Our dogs look to us for more than just food and shelter. Our companionship is just as important to them as theirs is to us. It can be really hard on them when our kids head back to school in the fall. When the camaraderie and exercise they got from the kids ends cold turkey, they can exhibit everything from depression to destructive behaviors. There are things you can do to ease their anxiety, however, and help ensure a healthy and low-stress transition.
Start Preparing Them in Advance
Prior to the kids going back to school, begin leaving your dog alone in the house for short periods of time. Gradually lengthen the kids' away time until they are gone for a couple of hours at a time. This helps condition your dog to the idea of being alone, and makes him feel safe in knowing that the kids will return.
Exercise Before the Separation
Sometimes separation anxiety has a lot to do with excess energy. This is one of the easiest symptoms to treat. Even though your morning routine might already be crammed full as it is, finding time to walk your dog or provide several minutes of active play will really help. In our house, the kids took turns playing with our dog each morning, and that earned them a free pass from helping with the dishes that evening.
Leave Interactive Toys to Play With
In addition to excess energy, boredom can also worsen separation anxiety. Make sure your dog has interesting and interactive toys available while the kids are gone. It is also a good idea to rotate toys often so that they always have something new to play with. Our dog had a special toy that she loved, so we used that to our advantage by only letting her have it while everyone was away.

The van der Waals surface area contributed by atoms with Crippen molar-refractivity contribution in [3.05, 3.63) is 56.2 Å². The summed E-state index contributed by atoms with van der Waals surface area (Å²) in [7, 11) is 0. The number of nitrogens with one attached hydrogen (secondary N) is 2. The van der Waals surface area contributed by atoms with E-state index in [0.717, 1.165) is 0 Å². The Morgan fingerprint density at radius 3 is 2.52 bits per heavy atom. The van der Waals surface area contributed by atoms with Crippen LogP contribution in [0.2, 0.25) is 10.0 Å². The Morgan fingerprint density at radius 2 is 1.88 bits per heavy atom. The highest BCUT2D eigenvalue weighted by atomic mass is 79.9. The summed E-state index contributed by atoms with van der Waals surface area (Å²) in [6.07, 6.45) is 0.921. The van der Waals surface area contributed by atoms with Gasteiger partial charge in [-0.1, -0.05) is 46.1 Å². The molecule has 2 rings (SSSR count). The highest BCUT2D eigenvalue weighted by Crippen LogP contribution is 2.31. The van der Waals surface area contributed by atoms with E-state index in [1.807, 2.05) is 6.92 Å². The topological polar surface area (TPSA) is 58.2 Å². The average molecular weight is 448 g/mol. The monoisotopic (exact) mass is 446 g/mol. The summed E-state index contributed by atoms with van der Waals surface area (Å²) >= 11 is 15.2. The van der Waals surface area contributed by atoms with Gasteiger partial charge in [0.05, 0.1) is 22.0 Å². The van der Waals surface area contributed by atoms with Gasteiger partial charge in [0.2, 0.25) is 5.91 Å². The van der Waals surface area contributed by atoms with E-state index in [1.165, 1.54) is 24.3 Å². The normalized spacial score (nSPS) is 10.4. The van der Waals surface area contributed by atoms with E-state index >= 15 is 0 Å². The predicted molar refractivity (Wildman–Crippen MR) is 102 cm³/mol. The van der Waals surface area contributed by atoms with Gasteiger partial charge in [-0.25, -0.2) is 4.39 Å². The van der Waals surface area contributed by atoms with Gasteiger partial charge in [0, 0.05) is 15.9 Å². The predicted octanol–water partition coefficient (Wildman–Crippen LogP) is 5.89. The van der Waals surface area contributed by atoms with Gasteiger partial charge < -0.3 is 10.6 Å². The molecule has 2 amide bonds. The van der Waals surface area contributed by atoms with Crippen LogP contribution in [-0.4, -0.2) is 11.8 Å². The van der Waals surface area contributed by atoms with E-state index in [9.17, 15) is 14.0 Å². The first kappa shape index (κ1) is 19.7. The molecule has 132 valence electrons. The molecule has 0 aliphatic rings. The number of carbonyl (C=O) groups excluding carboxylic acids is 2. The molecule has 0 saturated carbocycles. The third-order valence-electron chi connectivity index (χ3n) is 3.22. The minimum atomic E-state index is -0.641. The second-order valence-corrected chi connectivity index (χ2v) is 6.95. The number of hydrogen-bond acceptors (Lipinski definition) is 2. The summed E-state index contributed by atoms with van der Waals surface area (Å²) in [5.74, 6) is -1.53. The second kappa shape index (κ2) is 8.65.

Help Them Feel Safe While the Kids Are Gone
Leave an unlaundered article of your kids' clothing with your dog while they are gone. Dogs rely on their sense of smell as heavily as we rely on sight. The smell of your kids via a tee shirt or pair of socks can go a long way in easing you dog's anxiety while they are away.
Don't Make a Big Deal of Coming Home
When the kids get home, make sure they ignore your dog for the first several minutes after arriving. This helps de-emphasize the separation. After several minutes they can pet and cuddle, but they should do so in a non-excited fashion.
We love our dogs and suffer with them when they are unhappy or stressed. But when they exhibit bad or destructive behavior when we're gone, it's sometimes easy to forget that they have reasons for acting out. Understanding those reasons and doing our best to alleviate them will result in a much happier household.
"Separation Anxiety," The Humane Society of the United States
"Dog Training for Separation Anxiety," ThePuppyDogPlace.com
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